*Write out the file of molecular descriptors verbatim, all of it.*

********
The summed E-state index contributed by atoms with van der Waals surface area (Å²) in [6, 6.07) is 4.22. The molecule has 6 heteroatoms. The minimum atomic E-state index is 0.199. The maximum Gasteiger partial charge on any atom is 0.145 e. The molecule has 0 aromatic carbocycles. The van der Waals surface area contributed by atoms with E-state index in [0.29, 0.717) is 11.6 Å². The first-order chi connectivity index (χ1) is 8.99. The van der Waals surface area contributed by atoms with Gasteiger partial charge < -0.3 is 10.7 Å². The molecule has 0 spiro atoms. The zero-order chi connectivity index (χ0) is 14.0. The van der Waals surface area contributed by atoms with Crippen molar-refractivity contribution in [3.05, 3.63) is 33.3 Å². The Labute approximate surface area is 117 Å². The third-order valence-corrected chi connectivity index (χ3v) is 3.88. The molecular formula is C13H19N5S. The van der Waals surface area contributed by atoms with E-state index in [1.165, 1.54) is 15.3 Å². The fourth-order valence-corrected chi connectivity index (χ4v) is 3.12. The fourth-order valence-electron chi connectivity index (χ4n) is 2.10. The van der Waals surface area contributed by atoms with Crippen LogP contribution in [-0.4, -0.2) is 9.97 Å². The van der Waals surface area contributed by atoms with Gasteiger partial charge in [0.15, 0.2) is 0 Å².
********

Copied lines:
The summed E-state index contributed by atoms with van der Waals surface area (Å²) in [6, 6.07) is 4.22. The molecule has 6 heteroatoms. The minimum atomic E-state index is 0.199. The maximum Gasteiger partial charge on any atom is 0.145 e. The molecule has 0 aromatic carbocycles. The van der Waals surface area contributed by atoms with E-state index in [0.29, 0.717) is 11.6 Å². The first-order chi connectivity index (χ1) is 8.99. The van der Waals surface area contributed by atoms with Gasteiger partial charge < -0.3 is 10.7 Å². The molecule has 0 spiro atoms. The zero-order chi connectivity index (χ0) is 14.0. The van der Waals surface area contributed by atoms with Crippen molar-refractivity contribution in [3.05, 3.63) is 33.3 Å². The Labute approximate surface area is 117 Å². The third-order valence-corrected chi connectivity index (χ3v) is 3.88. The molecular formula is C13H19N5S. The van der Waals surface area contributed by atoms with E-state index in [1.165, 1.54) is 15.3 Å². The fourth-order valence-corrected chi connectivity index (χ4v) is 3.12. The fourth-order valence-electron chi connectivity index (χ4n) is 2.10. The van der Waals surface area contributed by atoms with Crippen LogP contribution in [-0.4, -0.2) is 9.97 Å². The van der Waals surface area contributed by atoms with Gasteiger partial charge in [0.15, 0.2) is 0 Å².